In a written statement from the pilot on April 4, he reported that after replacing the brake lines, the right brake did not readily take fluid when pumped from the caliper. The right brake master cylinder was disassembled, and the spring was observed to be deformed. He reported that in certain positions, the spring would block the flow of fluid in or out. 

ADDITIONAL INFORMATION

The FAA has published the Aviation Maintenance Technician Handbook – Airframe FAA-H-8083-31 (2012). This document discusses airplane brake systems and states in part:


Brake seals are very important. Without properly functioning seals, brake operation will be compromised or the brakes will fail. Over time, heat and pressure mold a seal into the seal groove and harden the material. Eventually, resilience is reduced and the seal leaks. New seals should be used to replace all seals in the brake assembly. Acquire seals by part number in a sealed package from a reputable supplier to avoid bogus seals and ensure the correct seals for the brake assembly in question. Check to ensure the new seals have not exceeded their shelf life, which is typically three years from the cure date.

NTSB Identification: ANC17LA005
14 CFR Part 91: General Aviation
Accident occurred Saturday, November 12, 2016 in Ninilchik, AK
Aircraft: CESSNA 185, registration: N4918Q
Injuries: 2 Uninjured.

This is preliminary information, subject to change, and may contain errors. Any errors in this report will be corrected when the final report has been completed. NTSB investigators may not have traveled in support of this investigation and used data provided by various sources to prepare this aircraft accident report.

On November 12, 2016, about 1230 Alaska standard time, a tailwheel-equipped Cessna 185 airplane, N4918Q, sustained substantial damage during the landing roll at the Ninilchik Airport, Ninilchik, Alaska. The certificated airline transport pilot and the pilot-rated passenger sustained no injuries. The airplane was registered to, and operated by, the pilot as a visual flight rules (VFR) flight under the provisions of 14 Code of Federal Regulations (CFR) Part 91. Visual meteorological conditions prevailed at the time of the accident, and a VFR flight plan had been filed. The flight originated from the Soldotna Airport, Soldotna, Alaska, about 1200. 

During a telephone interview with the National Transportation Safety Board (NTSB) investigator-in-charge on November 13, the flying pilot, who was seated in the right seat at the time of the accident, stated that after an uneventful touchdown on the slightly wet and gravel surface of runway 10, the right side brake system did not function as designed, which resulted in an asymmetrical braking condition. As the airplane continued the landing roll, the airplane ground looped to the left and the right wing and right horizontal stabilizer impacted the runway surface. The airplane came to rest on the runway without further incident.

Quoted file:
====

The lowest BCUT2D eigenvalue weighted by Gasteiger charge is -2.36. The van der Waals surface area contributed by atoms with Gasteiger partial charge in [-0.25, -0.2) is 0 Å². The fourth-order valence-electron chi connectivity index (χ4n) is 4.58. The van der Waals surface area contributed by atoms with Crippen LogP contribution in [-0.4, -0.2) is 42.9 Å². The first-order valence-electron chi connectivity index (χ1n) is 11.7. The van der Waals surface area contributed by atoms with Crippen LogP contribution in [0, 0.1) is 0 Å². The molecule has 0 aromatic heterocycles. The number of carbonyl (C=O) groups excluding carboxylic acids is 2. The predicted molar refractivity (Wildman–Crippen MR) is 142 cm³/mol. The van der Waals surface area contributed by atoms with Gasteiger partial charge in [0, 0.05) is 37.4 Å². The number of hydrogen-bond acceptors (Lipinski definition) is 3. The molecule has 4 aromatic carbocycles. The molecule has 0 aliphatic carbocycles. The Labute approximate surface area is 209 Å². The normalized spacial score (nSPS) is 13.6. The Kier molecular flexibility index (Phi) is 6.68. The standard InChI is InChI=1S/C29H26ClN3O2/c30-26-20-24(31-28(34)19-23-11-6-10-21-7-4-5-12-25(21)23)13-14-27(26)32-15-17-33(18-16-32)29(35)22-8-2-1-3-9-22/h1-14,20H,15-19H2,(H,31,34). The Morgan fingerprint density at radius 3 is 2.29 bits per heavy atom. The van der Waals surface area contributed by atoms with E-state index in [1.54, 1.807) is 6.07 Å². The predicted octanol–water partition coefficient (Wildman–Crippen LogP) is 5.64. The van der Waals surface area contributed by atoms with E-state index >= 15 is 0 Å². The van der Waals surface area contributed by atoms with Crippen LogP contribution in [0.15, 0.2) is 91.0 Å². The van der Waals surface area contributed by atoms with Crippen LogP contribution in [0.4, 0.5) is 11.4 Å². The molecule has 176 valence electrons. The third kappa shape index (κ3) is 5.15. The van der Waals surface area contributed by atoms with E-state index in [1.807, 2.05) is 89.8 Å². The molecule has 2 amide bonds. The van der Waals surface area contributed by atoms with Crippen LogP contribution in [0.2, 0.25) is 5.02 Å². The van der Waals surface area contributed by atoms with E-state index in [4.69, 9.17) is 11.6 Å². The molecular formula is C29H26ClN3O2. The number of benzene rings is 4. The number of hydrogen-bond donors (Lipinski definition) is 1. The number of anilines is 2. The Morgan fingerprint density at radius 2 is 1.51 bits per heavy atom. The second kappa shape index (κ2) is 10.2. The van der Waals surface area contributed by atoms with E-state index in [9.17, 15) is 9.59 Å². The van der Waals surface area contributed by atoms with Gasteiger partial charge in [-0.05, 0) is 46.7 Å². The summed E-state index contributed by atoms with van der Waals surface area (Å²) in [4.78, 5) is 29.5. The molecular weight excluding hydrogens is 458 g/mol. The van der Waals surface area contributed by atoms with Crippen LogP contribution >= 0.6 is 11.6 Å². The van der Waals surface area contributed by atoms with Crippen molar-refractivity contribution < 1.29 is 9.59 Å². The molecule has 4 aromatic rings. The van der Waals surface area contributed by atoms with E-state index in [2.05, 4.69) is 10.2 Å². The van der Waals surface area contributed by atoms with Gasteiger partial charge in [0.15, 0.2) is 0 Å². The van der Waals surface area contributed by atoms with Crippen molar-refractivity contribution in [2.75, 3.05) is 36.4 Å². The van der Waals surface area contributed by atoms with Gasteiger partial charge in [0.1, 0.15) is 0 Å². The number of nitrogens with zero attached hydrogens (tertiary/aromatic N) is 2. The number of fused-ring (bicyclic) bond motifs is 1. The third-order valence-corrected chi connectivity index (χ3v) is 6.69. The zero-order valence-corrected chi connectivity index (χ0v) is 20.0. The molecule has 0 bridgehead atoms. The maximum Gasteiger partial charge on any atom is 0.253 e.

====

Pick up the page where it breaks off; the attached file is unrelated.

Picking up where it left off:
The accident pilot stated that the previous landing was accomplished by the pilot-rated passenger and she reported no issues with the brake system during that landing sequence. The pilot further stated at the time of the accident, the wind condition originated from the north, about 10 to 15 knots.

The airplane sustained substantial damage to the right wing and the right horizontal stabilizer. 

The closest weather reporting facility was the Homer Airport, Homer, Alaska. At 1153, an Aviation Routine Weather Report (METAR) was reporting in part: wind from 080 degrees at 17 knots, gusting 24 knots; visibility 6 statute miles; sky condition broken 3,600 feet; temperature 45 degrees F; dew point 37 degrees F; altimeter 29.11 inHg.

Luscombe 8E, N2604K: Accident occurred November 12, 2016 at Poe's Airport (AR88), Conway, Faulkner County, Arkansas

Additional Participating Entity:
Federal Aviation Administration / Flight Standards District Office; Little Rock, Arkansas

Aviation Accident Final Report - National Transportation Safety Board: https://app.ntsb.gov/pdf

Investigation Docket - National Transportation Safety Board: https://dms.ntsb.gov/pubdms


Aviation Accident Data Summary - National Transportation Safety Board: https://app.ntsb.gov/pdf

Aviation Accident Factual Report - National Transportation Safety Board: https://app.ntsb.gov/pdf

http://registry.faa.gov/N2604K

NTSB Identification: GAA17CA066
14 CFR Part 91: General Aviation
Accident occurred Saturday, November 12, 2016 in Conway, AR
Probable Cause Approval Date: 07/05/2017
Aircraft: LUSCOMBE 8, registration: N2604K
Injuries: 1 Uninjured.

NTSB investigators used data provided by various entities, including, but not limited to, the Federal Aviation Administration and/or the operator and did not travel in support of this investigation to prepare this aircraft accident report.

According to the pilot in the tailwheel-equipped airplane, he landed on the turf runway, and the airplane began to drift left. He made a right rudder pedal input that did not counter the left drift, and he adjusted his foot on the right rudder pedal so that he could apply differential braking. However, he reported that “my shoe was caught between the rudder pedal and the sheet metal fairing on the floorboard that covers the rudder pedal bell cranks,” which prevented him from applying differential braking. The airplane exited the runway to the left and ground looped, the right main landing gear collapsed, and the right wing struck the ground. The airplane sustained substantial damage to the right-wing spar and right aileron.